Hi, I am Julian. I am studying Physics and Philosophy in Göttingn Germany, and co-running the EA group here.

Current Goal: Finding out, where my personal fit is best.

Achievements so far: I once Rick-rolled 3blue1brown, I don't think I´ll ever be able to connect to that success.

5

24

I agree. You could substitute "happy people" with anything.

But I don't think it proves too much. I don't want to have as much money as possible, I don't want to have as much ice cream as possible. There seems to be in general some amount that is enough.

With happy people/QALYs, it is a bit trickier. I sure am happy for anyone who leads a happy life, but I don't, on a gut level, think that a world with 10^50 happy people is worse than a world with 10^51 happy people.

Total Utilitarianism made me override my intuitions in the past and think that 10^51 people **would **be way better than 10^50, but this thought experiment made me less confident of that.

Though I do agree with the other commenters here, that just because total Utilitarianism breaks down in the extreme cases, that does not mean we have to doubt more common sense beliefs like "future people matter as much as current people".

My gut feeling is, that this is excessive. Seems to be a sane reaction though, if you agree with Metaculus on the 3% chance of Putin attacking the Baltics.

Do you agree that there is a 3% chance of a Russia-NATO conflict? Is Metaculus well enough calibrated, that they can tell a 3% chance from a 0,3% chance?

Relatable situation. For a short AI risk inroduction for moms, I think I would suggest Robert Miles´ Youtube Chanel.

Very interesting point, I have not thought of this.

I do think, however, that SIA, Utilitarianism, SSA, and Average Utilitarianism all kind of break down, once we have an infinite amount of people. I think people, like Bostrom, have thought about infinite ethics, but I have not read anything on that topic.

1. : elaborating on why I think Tarsney implicitly assumes SSA:

You are right, that Tarsney does not take any anthropic evidence into account. Therefore it might be more accurate to say, that he forgot about anthropics/does not think it is important. However it just so happens, that assuming the Self-Sampeling Assumption would not change his credence in solipsism at all. If you are a random person from all actual persons, you can not take your existence as evidence how many people exist. So by not taking anthropic reasoning into account, he gets the same result as if he assumed the Self-Sampeling Assumption.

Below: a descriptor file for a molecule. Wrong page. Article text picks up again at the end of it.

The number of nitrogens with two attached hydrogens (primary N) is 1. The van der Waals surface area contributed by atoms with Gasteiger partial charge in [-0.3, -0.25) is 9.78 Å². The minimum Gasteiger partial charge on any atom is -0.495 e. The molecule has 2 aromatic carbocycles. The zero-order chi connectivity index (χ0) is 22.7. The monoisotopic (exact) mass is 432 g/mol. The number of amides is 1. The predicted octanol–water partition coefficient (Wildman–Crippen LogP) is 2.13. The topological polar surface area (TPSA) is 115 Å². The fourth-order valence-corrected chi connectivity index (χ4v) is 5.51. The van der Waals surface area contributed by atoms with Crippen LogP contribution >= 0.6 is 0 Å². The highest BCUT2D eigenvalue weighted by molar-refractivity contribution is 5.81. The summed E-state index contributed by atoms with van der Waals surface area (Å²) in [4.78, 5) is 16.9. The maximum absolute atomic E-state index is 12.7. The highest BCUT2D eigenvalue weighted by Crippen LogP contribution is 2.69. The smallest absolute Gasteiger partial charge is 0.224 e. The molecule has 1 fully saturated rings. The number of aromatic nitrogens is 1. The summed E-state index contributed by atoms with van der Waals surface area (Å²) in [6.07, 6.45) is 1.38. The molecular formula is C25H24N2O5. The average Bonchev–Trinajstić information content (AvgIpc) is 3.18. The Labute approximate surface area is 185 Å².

2. Does't the Self-Indicaion Assumption say, that the universe is almost surely infinite?

Yes, that is the great weakness of the SIA. You are also completely correct, that we need some kind of more sophisticated mathematics if we want to take into account the possibility of infinite people. But also if we just consider the possibility if very many people existing, the SIA yields weird results. See for example Nick Bostroms thought experiment of the presumptuous philosopher (copy-pasted the text from here):

It is the year 2100 and physicists have narrowed down the search for a theory of everything to only two remaining plausible candidate theories, T1 and T2 (using considerations from super-duper symmetry). According to T1 the world is very, very big but finite, and there are a total of a trillion trillion observers in the cosmos. According to T2, the world is very, very, very big but finite, and there are a trillion trillion trillion observers. The super-duper symmetry considerations seem to be roughly indifferent between these two theories. The physicists are planning on carrying out a simple experiment that will falsify one of the theories. Enter the presumptuous philosopher: "Hey guys, it is completely unnecessary for you to do the experiment, because I can already show to you that T2 is about a trillion times more likely to be true than T1 (whereupon the philosopher runs the God’s Coin Toss thought experiment and explains Model 3)!"

I think the way you put it makes sense, and if you put the number in, you get to the right conclusion. The way I think about this is slightly different, but (I think) equivalent:

Let be the set of all possible Persons, and the probability of them existing. The probability, that you are the person * *is . Lets say some but not all possible people have red hair. She subset of possible people with red hair is . Then the probability, that you have red hair is:.

In my calculations in the post, the set of all possible people is the one solipsistic guy, and people in the non-solipsistic universe. (with their probability of existence being and ). So the probability, that you are in a world, where solipsism is true, is .

One trillion dollars by Andreas Eschbach

Random guy ends up with a one trillion dollar fortune, and tries to use it to make the workd a better place.

Themes include:

-consideration of longterm vs. short term effects

-corruption through money and power

-doomerism

-galaxybraining yourself into letting go of deontological norms

-a carecature of an EA as an antagonist